Ruby’s first public release was in 1995. With the release of Rails in the mid 2000s, it surged in popularity just as I was finishing high school and starting a computer science degree (which I never finished) at the University of Victoria.
At the time, I was primarily interested in Python. I’d learned to write C as a teen because I wanted to make games, but had transitioned to Python and Pygame after getting tired of the legwork required to build things using SDL.
I definitely tried Ruby during its rise, but hadn’t seriously started doing any web programming, so I didn’t have much interest in it. The web programming I did back then was using Python or PHP.
When I started my professional career as a software developer, my first job was at a shop that built Shopify and Tumblr themes. They had basically no developer tooling, despite that a developer at a sister agency had built a really great framework on top of Middleman that made it much easier to work on Tumblr themes.
That project became my first real professional Ruby experience. I wanted us to be able to use more modern development tools, so I started trying to use the project and made my first ever open-source contribution to it. At the same time I was watching Gary Bernhardt’s Destroy All Software videos and was really excited by his test-driven approach to building software, even if I couldn’t imagine how I could apply it to the work I was doing.
Not long after we revamped our development tooling, I got my next opportunity in my Ruby journey: our company was tasked with creating an app for the Shopify app store. While the product was largely a frontend feature, we still needed a backend to handle the subscription management and integration with Shopify. I was tasked with that.
With almost no internal Ruby/Rails resources, I was able to build and deploy a simple Shopify app. I attempted to write tests for much of it, though I don’t remember being very successful.
Near the launch of that app, I caught a break and was offered a role by some friends from university. In my new role, I was a full stack Rails developer. One of my first tasks was to implement a payment gateway integration with GMO for a payment platform that was to power Steam’s launch in Japan. The shift from working solo on a tiny Shopify app to this project felt like going from riding a bike to driving an F1.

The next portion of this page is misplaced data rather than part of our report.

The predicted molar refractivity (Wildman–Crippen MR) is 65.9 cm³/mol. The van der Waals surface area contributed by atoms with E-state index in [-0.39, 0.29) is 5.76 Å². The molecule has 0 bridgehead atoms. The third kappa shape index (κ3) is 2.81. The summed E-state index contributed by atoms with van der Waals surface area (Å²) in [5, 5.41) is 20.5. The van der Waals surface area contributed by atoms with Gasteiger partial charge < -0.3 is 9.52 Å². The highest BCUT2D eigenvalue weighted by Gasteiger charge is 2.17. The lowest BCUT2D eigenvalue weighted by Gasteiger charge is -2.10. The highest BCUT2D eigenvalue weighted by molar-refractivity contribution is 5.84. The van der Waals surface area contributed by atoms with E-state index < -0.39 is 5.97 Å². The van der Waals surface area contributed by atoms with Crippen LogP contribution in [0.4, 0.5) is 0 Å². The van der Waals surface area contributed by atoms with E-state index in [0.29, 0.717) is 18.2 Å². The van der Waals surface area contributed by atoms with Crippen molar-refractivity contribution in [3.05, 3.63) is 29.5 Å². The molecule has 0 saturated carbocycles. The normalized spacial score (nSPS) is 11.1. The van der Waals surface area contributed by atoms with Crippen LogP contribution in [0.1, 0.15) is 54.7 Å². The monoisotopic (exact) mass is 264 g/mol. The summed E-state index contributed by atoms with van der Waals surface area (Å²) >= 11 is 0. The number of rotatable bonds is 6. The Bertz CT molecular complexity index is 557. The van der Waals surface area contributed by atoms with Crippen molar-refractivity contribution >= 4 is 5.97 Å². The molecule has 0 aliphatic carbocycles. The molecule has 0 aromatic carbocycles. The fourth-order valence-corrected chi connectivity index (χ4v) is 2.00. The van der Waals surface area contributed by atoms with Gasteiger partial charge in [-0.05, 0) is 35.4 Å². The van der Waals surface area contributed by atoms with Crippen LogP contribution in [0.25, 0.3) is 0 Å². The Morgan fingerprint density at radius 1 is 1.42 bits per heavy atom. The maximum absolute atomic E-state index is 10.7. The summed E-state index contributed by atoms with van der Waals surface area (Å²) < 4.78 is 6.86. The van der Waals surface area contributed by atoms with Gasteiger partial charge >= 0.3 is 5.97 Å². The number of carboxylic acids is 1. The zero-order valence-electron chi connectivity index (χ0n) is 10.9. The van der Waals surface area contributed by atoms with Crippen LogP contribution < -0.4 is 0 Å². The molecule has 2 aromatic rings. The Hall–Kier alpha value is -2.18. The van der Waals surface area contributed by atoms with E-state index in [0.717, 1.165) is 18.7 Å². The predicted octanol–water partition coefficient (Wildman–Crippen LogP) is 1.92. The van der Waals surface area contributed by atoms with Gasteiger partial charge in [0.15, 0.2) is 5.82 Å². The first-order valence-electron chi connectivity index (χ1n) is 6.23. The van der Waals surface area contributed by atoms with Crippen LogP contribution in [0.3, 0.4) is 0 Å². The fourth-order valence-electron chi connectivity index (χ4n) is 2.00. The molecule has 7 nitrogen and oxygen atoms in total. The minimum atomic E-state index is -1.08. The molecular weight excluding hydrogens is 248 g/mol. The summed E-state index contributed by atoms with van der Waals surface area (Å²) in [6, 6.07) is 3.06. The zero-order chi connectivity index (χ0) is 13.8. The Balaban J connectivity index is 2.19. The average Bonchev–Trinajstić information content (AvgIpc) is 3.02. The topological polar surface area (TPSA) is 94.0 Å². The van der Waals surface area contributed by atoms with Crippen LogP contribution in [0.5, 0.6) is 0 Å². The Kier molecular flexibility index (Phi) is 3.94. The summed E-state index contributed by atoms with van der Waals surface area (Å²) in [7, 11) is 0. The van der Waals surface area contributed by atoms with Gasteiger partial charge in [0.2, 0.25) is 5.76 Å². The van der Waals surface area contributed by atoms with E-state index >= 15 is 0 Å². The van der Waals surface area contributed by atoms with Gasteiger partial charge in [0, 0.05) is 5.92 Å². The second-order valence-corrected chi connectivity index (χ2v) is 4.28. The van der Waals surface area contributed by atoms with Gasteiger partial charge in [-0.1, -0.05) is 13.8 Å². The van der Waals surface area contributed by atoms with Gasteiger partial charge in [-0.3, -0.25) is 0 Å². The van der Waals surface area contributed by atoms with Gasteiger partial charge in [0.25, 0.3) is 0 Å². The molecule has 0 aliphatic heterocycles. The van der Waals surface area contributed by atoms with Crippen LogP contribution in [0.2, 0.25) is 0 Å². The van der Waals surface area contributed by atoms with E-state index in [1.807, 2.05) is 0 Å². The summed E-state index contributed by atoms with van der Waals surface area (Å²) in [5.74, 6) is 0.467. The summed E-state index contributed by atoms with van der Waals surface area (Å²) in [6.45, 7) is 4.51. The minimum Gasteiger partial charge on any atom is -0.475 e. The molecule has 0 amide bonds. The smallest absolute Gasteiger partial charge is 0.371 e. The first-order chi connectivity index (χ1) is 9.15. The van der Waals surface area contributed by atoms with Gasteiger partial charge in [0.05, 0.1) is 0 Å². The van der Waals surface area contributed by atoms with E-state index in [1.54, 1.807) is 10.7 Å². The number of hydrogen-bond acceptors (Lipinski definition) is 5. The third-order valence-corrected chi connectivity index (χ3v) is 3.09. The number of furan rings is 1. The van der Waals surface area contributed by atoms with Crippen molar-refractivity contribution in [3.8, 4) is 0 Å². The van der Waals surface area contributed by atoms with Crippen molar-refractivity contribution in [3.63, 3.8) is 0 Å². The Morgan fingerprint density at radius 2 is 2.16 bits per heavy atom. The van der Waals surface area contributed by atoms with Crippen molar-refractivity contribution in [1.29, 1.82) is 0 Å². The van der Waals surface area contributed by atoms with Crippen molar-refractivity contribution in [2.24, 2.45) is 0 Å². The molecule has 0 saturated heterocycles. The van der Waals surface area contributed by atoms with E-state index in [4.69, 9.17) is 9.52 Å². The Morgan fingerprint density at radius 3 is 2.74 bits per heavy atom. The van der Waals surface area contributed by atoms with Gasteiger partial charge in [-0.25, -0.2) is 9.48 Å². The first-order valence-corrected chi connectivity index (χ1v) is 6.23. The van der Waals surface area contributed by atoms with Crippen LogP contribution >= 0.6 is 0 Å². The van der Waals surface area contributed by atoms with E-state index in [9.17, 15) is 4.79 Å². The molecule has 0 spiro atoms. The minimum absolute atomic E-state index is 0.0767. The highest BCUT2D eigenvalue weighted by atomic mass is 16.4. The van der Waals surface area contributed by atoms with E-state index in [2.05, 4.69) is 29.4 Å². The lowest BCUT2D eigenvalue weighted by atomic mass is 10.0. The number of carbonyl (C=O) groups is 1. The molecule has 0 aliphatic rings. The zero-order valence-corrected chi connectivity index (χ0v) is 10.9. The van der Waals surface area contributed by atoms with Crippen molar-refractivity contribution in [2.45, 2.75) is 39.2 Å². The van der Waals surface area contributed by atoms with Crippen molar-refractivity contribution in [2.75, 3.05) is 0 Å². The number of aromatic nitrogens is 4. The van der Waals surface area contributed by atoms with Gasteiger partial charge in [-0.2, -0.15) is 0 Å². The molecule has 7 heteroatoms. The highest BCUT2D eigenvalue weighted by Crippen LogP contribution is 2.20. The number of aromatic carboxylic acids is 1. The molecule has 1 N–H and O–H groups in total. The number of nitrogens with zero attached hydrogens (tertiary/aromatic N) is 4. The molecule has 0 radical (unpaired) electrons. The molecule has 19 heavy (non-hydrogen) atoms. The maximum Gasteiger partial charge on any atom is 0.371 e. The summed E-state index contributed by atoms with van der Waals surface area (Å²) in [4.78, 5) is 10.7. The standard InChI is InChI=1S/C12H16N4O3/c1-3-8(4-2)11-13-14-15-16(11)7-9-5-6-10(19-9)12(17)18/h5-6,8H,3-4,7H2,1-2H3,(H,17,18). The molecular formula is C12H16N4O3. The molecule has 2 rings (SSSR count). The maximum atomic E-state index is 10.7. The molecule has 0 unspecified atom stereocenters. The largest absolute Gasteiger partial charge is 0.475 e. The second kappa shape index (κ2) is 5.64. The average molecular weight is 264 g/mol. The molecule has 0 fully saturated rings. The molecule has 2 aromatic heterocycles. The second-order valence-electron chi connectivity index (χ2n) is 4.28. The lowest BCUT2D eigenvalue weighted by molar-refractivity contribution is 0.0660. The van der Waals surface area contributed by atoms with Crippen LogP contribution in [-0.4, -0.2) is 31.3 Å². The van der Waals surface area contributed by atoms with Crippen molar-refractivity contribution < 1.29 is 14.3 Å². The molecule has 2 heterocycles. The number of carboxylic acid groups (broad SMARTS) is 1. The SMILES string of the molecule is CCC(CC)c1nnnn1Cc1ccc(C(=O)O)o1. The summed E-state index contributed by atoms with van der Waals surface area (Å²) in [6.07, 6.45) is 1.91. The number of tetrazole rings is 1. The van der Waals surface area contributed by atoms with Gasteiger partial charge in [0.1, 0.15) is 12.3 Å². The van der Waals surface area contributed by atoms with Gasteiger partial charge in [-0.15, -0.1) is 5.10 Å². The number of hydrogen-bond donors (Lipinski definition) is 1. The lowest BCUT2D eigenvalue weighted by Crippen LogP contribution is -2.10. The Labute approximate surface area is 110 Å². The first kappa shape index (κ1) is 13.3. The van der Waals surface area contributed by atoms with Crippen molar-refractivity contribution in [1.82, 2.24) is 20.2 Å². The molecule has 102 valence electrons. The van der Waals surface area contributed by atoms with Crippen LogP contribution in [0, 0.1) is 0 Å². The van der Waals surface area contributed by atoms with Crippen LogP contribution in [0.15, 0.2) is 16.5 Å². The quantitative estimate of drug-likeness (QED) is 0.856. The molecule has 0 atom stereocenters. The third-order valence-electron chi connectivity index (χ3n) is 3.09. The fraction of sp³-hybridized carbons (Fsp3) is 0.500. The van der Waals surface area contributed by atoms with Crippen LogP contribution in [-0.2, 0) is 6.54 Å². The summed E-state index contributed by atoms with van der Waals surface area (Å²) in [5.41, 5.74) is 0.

That project was very formative for me. I was working on a codebase built by very talented Rubyists, so the code (both production and test) in the project was a great reference for how to do things well. Additionally, I was entrusted with a large and important component that felt insurmountable to me, but the other devs at the company showed complete faith that I’d be able to make it happen (and they were right to.)
The project taught me a bunch of things. I learned that well designed and clear code is worth the effort, though I didn’t appreciate that I was learning that at the time. The project was exceptionally easy to work on and change compared to legacy projects I would work on later, especially given my lack of experience at the time.
I also learned that I was able to build big things by iterating and working incrementally. Building a payment gateway integration for a Japanese payment platform that had no English documentation and a reference implementation that was generated by Excel macros was a daunting task. Even with Google Translate, the docs were extremely hard to decipher. The reference implementation helped a lot, but I don’t know if you’ve ever read Ruby that was generate by Excel macros. Hopefully you haven’t. It’s not good.
I worked bit by bit, nailing down the pieces that I could get working and figuring out where the gaps were. When it came time to test the integration for real, everything worked. I found this both a relief and a triumph. It proved to me that I could build working software that was valuable to other people in the face of significant uncertainty.
Software development is not a practice where you learn how to do something and then do it. From a broad perspective, software developers spend the bulk of our timing trying to do things we haven’t done and learning systems that we don’t understand. Being handed a task which I couldn’t even start to grasp the scope of and completing it was the perfect experience to crystallize this idea for me.
Since that project I’ve launched online stores, helped bring warehouses online, revamped subscription systems, completed a variety of payment integrations (they’ve all been easier than that GMO integration), and more. The backend systems for those projects have all been in Ruby. (Okay, I admit it; I did write one backend in Elixir.)
Ruby has been a joy to use. Its clean syntax means your domain objects aren’t wrapped in boilerplate. Its object model and testing facilities allow you to lean into the best parts of object oriented programming. You can build elegant software with it, but when you need a quick hack, Ruby’s dynamism and introspection facilities make for wonderful escape hatches.
There has been more for me to learn at every step of this journey. I’ve always been able to find something to challenge me not to just write better code, but build better software more effectively. While everything in software is a tradeoff, sticking with Ruby is a decision that I’ve never regretted.